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1) Integrated Human Development: An alternative and Indian model of sustainable development.

This was the first project initiated by Development Foundation in September 2010. The project aims to define the context for alternative argument for development using available data on ecological, economic, social and cultural crisis which are globally well acknowledged. Then it is also attempts to explore the initiatives at global scales in terms of the available concepts of development and also their measurements as represented by various development indices. An attempt is specifically being made identify the possible causes of the crisis and available alternative. Project specifically attempts to understand Indian knowledge systems and associated worldview (s) as the basis alternative arguments. Indian worldview was specifically chosen due to the history of Indian performance over 1700 years with an extraordinary performance of maintaining a sustainable growth in the light of new data available on economic history produced by Angus Maddison and Paul Bairoach. Then project aims to define a concept of development and its dimensions to suite the need of contemporary social realities and proposes to build a broad framework for establishing a new development Index for all practical purposes.

2) Identifying the elements of Heritage of development thinking in India in association with Institute for Social and Economic Change (ISEC) – Bangalore.

Indian civilization offers a unique opportunity through it diverse living as well as textual tradition. There are a large number of issues that are related to religion, inequality and so on in Indian society. But historically all traditions living, oral and textual have attempted to find answers to betterment of human by repeatedly addressing the challenges faced by them. Despite the existence of aforesaid issues in Indian society, the history of this knowledge tradition appears more sustainable ecologically. There were very unique institutional arrangements and sentiments which have driven a coherent society over millennia. In the present day world, with failure of development and increasing inequality, Institute of Social and Economic Change (ISEC) – Bangalore has initiated a compilation of a volume to retrace heritage of development thinking in Indian knowledge tradition and attempts to use this as an alternative argument for future policy option with the help of multidisciplinary specialists in India. Development Foundation is involved in coordination and offering the editorial and other related assistance to this ongoing project at ISEC.

3) Review of trends in contemporary social theory in India.

History of understanding the Indian society through modern lens is quite a new phenomenon in Indian academia. The history of large number of these disciplines in the Universities is sometimes less than a century. There have been a wide range of issues that have bothered social scientists in India like caste, class, marriage, community, freedom, justice and so on. In 20th century all these issues have been contested hotly through the methods of sociology, social anthropology, economic anthropology, political science and so on. It is very difficult to take one common agreed point on many of these issues and the priorities of these studies have changed over a period in time in response to changes in methods and theories across the globe. To understand what has been addressed over a period in time at a broad scale, DF attempts to synthesize the trends in these studies so that there is a fairly reasonable synthesis of at least sociological traditions in India. This project does not intend to replicate the already available attempts n the similar line rather attempts them to put them in broader perspective.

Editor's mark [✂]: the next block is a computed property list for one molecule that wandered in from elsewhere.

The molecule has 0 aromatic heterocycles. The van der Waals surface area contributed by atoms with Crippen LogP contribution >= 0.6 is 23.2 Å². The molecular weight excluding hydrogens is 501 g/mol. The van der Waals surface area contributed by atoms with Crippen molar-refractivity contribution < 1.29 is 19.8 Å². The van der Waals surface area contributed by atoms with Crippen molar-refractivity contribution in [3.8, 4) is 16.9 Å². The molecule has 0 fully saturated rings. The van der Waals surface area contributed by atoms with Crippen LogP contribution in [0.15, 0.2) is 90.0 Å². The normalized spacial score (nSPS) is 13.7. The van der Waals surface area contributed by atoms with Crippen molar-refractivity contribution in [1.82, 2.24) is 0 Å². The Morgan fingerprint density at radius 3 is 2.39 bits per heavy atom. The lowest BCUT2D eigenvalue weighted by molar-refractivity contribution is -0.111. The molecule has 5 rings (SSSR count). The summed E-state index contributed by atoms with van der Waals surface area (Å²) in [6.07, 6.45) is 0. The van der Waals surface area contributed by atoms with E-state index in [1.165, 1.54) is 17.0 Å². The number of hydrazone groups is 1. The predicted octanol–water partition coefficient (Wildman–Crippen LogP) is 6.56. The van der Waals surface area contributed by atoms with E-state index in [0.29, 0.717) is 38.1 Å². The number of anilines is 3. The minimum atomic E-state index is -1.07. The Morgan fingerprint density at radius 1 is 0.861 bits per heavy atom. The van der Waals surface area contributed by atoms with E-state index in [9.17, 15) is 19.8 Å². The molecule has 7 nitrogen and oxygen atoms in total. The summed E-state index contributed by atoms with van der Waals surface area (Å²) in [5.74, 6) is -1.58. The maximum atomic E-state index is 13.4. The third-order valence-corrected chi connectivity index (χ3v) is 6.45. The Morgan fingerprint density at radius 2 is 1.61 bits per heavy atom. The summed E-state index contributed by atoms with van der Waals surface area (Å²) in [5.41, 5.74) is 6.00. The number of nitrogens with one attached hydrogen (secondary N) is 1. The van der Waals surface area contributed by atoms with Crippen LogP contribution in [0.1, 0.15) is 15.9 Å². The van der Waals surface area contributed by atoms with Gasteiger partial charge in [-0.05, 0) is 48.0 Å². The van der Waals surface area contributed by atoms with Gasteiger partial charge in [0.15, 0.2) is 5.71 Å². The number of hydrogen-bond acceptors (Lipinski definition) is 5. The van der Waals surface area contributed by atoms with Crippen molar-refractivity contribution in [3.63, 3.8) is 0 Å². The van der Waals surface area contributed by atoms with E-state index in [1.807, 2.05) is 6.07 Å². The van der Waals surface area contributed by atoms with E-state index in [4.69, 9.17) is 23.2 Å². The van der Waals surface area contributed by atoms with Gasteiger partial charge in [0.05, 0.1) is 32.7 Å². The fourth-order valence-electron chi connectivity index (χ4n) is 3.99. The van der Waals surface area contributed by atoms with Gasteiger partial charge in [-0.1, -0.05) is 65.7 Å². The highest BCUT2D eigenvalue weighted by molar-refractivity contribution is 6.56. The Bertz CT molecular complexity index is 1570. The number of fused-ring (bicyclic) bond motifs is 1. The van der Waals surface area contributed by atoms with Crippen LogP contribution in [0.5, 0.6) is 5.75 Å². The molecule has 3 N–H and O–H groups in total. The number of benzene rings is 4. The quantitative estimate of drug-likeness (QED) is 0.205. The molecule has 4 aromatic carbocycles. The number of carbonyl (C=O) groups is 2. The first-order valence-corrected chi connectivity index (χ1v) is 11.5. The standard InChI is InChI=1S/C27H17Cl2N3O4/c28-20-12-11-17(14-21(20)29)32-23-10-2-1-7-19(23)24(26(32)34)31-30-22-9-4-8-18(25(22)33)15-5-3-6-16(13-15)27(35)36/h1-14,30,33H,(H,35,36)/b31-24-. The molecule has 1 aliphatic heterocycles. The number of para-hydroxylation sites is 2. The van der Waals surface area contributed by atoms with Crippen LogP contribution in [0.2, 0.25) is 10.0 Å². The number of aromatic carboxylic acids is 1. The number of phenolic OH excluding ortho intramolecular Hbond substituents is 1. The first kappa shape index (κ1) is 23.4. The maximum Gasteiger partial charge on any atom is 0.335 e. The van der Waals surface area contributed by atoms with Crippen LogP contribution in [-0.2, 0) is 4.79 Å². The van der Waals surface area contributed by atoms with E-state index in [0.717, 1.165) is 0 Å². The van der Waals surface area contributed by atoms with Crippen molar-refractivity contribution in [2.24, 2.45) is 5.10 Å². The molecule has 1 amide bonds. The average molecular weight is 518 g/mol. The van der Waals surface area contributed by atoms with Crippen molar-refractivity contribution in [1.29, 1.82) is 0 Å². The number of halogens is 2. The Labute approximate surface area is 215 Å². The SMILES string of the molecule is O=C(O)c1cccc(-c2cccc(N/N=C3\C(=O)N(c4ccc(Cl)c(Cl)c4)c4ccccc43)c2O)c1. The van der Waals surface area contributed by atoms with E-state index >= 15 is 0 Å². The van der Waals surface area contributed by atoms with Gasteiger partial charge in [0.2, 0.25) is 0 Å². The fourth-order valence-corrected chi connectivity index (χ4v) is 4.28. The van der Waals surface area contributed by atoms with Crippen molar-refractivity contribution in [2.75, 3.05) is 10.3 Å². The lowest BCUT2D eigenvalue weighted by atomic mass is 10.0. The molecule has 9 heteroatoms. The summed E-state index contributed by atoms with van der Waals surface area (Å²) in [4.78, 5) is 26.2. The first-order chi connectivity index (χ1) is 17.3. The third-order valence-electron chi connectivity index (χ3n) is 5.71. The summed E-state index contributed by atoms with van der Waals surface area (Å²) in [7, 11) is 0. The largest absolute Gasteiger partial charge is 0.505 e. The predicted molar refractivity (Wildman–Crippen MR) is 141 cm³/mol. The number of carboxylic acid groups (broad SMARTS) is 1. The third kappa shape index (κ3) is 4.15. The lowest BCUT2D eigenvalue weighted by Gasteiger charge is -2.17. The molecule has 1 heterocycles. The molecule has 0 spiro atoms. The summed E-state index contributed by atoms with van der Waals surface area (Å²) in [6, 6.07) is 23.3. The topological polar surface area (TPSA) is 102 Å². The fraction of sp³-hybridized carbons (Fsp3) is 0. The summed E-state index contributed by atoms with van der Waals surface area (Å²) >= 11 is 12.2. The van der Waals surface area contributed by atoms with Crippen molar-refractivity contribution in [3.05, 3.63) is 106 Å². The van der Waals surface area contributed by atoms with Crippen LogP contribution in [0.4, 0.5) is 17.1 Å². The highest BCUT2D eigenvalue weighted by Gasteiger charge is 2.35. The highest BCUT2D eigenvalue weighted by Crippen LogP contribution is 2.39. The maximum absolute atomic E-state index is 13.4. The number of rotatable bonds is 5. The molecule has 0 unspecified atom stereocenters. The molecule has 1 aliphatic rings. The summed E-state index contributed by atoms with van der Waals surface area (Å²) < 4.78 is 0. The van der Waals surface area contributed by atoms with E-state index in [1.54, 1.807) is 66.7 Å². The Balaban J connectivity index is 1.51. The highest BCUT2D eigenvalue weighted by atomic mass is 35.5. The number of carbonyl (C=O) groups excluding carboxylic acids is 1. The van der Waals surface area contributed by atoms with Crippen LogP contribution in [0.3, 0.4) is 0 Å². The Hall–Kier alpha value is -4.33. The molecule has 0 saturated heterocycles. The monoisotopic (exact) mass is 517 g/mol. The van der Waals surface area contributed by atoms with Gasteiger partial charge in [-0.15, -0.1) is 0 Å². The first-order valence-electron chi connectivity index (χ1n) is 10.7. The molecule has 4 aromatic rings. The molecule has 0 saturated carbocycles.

4) Concept of Happiness in Indic Tradition and its Relation to Development

Happiness being a subjective phenomenon is largely influenced by cultural factors. Many recent researches point towards the significance of cultural factors like values, beliefs, traditions, etc., in influencing the perception and experience of happiness. Indic traditions, with a history of a few thousand years, have discussed and debated on the notion of happiness from various angles. Starting from Ānandamīmāṁsā of Taittiriya Upanishad up to works of Alankarashastra the theme of happiness has been dealt with in considerable detail. In fact, the concept of ‘Ānanda’ or bliss is central to Indian thought and philosophy as it is considered to be one of the three primary attributes of Consciousness which is regarded as the underlying substance of all creation. Ānanda therefore forms part of the intrinsic nature of every individual implying that the degree of happiness experienced by her is neither determined nor is it necessarily proportionate to her economic status.

The purpose of development is to ensure conditions that facilitate individual and collective happiness and well-being in society. As a result, it becomes imperative to first articulate what is meant by happiness in order to determine the most effective ways of striving for it. In this backdrop, this project seeks to understand the concept of happiness emerging from Indic traditions and traditional literature while also taking into consideration what prominent Western philosophers, thinkers and contemporary social sciences have discussed about it. Based on the insights gained, it proposes to explore the relevance and application of the Indic approach to happiness in the sphere of development.